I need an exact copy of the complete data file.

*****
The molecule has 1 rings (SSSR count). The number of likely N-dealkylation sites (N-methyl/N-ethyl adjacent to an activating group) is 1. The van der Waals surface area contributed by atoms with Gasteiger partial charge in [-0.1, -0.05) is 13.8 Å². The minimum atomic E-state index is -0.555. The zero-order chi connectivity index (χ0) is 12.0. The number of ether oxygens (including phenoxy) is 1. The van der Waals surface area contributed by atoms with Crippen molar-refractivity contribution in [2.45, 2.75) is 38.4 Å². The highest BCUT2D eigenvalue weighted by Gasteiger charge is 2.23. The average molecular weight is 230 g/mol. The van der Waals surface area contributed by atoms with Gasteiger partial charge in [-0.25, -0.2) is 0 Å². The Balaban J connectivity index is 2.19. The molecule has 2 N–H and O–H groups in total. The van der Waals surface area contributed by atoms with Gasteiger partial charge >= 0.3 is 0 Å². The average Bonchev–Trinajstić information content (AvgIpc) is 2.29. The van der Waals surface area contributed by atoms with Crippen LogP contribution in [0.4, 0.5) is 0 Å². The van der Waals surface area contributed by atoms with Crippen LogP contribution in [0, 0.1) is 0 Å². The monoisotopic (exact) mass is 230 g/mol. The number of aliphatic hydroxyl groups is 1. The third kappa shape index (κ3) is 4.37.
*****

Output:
The molecule has 1 rings (SSSR count). The number of likely N-dealkylation sites (N-methyl/N-ethyl adjacent to an activating group) is 1. The van der Waals surface area contributed by atoms with Gasteiger partial charge in [-0.1, -0.05) is 13.8 Å². The minimum atomic E-state index is -0.555. The zero-order chi connectivity index (χ0) is 12.0. The number of ether oxygens (including phenoxy) is 1. The van der Waals surface area contributed by atoms with Crippen molar-refractivity contribution in [2.45, 2.75) is 38.4 Å². The highest BCUT2D eigenvalue weighted by Gasteiger charge is 2.23. The average molecular weight is 230 g/mol. The van der Waals surface area contributed by atoms with Gasteiger partial charge in [-0.25, -0.2) is 0 Å². The Balaban J connectivity index is 2.19. The molecule has 2 N–H and O–H groups in total. The van der Waals surface area contributed by atoms with Gasteiger partial charge >= 0.3 is 0 Å². The average Bonchev–Trinajstić information content (AvgIpc) is 2.29. The van der Waals surface area contributed by atoms with Crippen LogP contribution in [0.4, 0.5) is 0 Å². The van der Waals surface area contributed by atoms with Crippen LogP contribution in [0, 0.1) is 0 Å². The monoisotopic (exact) mass is 230 g/mol. The number of aliphatic hydroxyl groups is 1. The third kappa shape index (κ3) is 4.37.